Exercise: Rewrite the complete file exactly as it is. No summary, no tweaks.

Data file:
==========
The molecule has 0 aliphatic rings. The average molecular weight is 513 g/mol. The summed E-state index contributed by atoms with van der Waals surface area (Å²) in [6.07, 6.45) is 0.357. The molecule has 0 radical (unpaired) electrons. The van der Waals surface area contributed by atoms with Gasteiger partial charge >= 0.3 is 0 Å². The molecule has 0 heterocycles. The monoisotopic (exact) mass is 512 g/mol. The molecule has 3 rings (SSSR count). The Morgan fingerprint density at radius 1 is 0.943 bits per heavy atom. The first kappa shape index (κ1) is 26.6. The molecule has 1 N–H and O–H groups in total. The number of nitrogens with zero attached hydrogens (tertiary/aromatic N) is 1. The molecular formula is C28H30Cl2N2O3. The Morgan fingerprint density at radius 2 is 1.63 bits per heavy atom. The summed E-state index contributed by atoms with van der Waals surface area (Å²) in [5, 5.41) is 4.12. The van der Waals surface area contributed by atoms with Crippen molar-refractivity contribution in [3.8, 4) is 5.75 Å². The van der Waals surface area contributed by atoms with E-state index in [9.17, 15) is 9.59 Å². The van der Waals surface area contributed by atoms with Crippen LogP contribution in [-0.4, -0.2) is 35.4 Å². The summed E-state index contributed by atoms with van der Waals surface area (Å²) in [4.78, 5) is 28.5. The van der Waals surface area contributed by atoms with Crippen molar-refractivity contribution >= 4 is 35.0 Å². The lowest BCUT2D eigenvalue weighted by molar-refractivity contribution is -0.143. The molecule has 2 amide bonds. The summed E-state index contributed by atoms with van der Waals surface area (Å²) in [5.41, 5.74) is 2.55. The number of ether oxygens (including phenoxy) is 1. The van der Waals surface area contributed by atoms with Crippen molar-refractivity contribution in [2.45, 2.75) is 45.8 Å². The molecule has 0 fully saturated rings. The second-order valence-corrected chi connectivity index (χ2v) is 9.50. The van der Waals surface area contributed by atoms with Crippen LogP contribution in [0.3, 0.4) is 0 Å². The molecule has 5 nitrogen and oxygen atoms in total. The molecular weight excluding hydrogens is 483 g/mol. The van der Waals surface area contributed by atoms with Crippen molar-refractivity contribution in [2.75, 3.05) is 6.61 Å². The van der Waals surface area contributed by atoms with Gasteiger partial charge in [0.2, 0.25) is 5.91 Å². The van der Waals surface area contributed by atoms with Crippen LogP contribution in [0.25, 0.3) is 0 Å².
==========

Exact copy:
The molecule has 0 aliphatic rings. The average molecular weight is 513 g/mol. The summed E-state index contributed by atoms with van der Waals surface area (Å²) in [6.07, 6.45) is 0.357. The molecule has 0 radical (unpaired) electrons. The van der Waals surface area contributed by atoms with Gasteiger partial charge >= 0.3 is 0 Å². The molecule has 0 heterocycles. The monoisotopic (exact) mass is 512 g/mol. The molecule has 3 rings (SSSR count). The Morgan fingerprint density at radius 1 is 0.943 bits per heavy atom. The first kappa shape index (κ1) is 26.6. The molecule has 1 N–H and O–H groups in total. The number of nitrogens with zero attached hydrogens (tertiary/aromatic N) is 1. The molecular formula is C28H30Cl2N2O3. The Morgan fingerprint density at radius 2 is 1.63 bits per heavy atom. The summed E-state index contributed by atoms with van der Waals surface area (Å²) in [5, 5.41) is 4.12. The van der Waals surface area contributed by atoms with Crippen molar-refractivity contribution in [3.8, 4) is 5.75 Å². The van der Waals surface area contributed by atoms with E-state index in [9.17, 15) is 9.59 Å². The van der Waals surface area contributed by atoms with Crippen LogP contribution in [-0.4, -0.2) is 35.4 Å². The summed E-state index contributed by atoms with van der Waals surface area (Å²) in [4.78, 5) is 28.5. The van der Waals surface area contributed by atoms with Crippen molar-refractivity contribution >= 4 is 35.0 Å². The lowest BCUT2D eigenvalue weighted by molar-refractivity contribution is -0.143. The molecule has 2 amide bonds. The summed E-state index contributed by atoms with van der Waals surface area (Å²) in [5.41, 5.74) is 2.55. The number of ether oxygens (including phenoxy) is 1. The van der Waals surface area contributed by atoms with Crippen molar-refractivity contribution in [2.45, 2.75) is 45.8 Å². The molecule has 0 fully saturated rings. The second-order valence-corrected chi connectivity index (χ2v) is 9.50. The van der Waals surface area contributed by atoms with Crippen LogP contribution in [0.3, 0.4) is 0 Å². The molecule has 5 nitrogen and oxygen atoms in total. The molecular weight excluding hydrogens is 483 g/mol. The van der Waals surface area contributed by atoms with Crippen molar-refractivity contribution in [2.75, 3.05) is 6.61 Å². The van der Waals surface area contributed by atoms with Gasteiger partial charge in [0.2, 0.25) is 5.91 Å². The van der Waals surface area contributed by atoms with Crippen LogP contribution in [0.25, 0.3) is 0 Å².